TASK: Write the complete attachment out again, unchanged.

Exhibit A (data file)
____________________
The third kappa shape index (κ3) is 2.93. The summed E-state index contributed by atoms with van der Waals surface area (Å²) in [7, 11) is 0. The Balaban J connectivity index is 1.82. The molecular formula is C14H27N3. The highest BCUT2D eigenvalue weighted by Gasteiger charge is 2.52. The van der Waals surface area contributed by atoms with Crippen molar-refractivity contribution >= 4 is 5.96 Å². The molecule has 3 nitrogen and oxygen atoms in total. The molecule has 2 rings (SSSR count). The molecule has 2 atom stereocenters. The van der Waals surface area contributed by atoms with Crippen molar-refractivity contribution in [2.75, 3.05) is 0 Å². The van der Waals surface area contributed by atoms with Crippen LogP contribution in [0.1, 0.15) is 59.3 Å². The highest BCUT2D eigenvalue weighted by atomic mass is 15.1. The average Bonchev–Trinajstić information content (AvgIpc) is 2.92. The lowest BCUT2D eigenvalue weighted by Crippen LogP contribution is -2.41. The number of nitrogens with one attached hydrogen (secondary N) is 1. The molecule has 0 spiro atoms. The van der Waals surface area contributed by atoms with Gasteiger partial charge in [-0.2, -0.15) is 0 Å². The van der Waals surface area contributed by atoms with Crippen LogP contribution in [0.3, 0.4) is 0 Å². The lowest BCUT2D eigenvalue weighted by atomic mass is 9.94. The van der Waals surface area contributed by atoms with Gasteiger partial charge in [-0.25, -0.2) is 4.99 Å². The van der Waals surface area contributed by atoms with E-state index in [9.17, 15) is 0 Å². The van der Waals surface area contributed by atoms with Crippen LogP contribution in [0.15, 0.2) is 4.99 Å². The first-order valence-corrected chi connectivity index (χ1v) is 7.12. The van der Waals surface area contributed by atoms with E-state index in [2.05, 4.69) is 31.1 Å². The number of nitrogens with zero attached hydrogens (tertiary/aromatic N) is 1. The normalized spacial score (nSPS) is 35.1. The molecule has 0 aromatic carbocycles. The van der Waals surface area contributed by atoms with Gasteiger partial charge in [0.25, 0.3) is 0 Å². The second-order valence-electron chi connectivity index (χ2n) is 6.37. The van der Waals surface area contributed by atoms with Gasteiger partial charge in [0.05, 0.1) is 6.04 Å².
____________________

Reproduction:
The third kappa shape index (κ3) is 2.93. The summed E-state index contributed by atoms with van der Waals surface area (Å²) in [7, 11) is 0. The Balaban J connectivity index is 1.82. The molecular formula is C14H27N3. The highest BCUT2D eigenvalue weighted by Gasteiger charge is 2.52. The van der Waals surface area contributed by atoms with Crippen molar-refractivity contribution >= 4 is 5.96 Å². The molecule has 3 nitrogen and oxygen atoms in total. The molecule has 2 rings (SSSR count). The molecule has 2 atom stereocenters. The van der Waals surface area contributed by atoms with Crippen molar-refractivity contribution in [2.75, 3.05) is 0 Å². The van der Waals surface area contributed by atoms with Crippen LogP contribution in [0.1, 0.15) is 59.3 Å². The highest BCUT2D eigenvalue weighted by atomic mass is 15.1. The average Bonchev–Trinajstić information content (AvgIpc) is 2.92. The lowest BCUT2D eigenvalue weighted by Crippen LogP contribution is -2.41. The number of nitrogens with one attached hydrogen (secondary N) is 1. The molecule has 0 spiro atoms. The van der Waals surface area contributed by atoms with Gasteiger partial charge in [-0.2, -0.15) is 0 Å². The van der Waals surface area contributed by atoms with Crippen LogP contribution in [0.3, 0.4) is 0 Å². The lowest BCUT2D eigenvalue weighted by atomic mass is 9.94. The van der Waals surface area contributed by atoms with Gasteiger partial charge in [-0.25, -0.2) is 4.99 Å². The van der Waals surface area contributed by atoms with E-state index in [9.17, 15) is 0 Å². The van der Waals surface area contributed by atoms with Crippen LogP contribution in [0.15, 0.2) is 4.99 Å². The first-order valence-corrected chi connectivity index (χ1v) is 7.12. The van der Waals surface area contributed by atoms with E-state index in [2.05, 4.69) is 31.1 Å². The number of nitrogens with zero attached hydrogens (tertiary/aromatic N) is 1. The normalized spacial score (nSPS) is 35.1. The molecule has 0 aromatic carbocycles. The van der Waals surface area contributed by atoms with Gasteiger partial charge in [0.25, 0.3) is 0 Å². The second-order valence-electron chi connectivity index (χ2n) is 6.37. The van der Waals surface area contributed by atoms with Gasteiger partial charge in [0.05, 0.1) is 6.04 Å².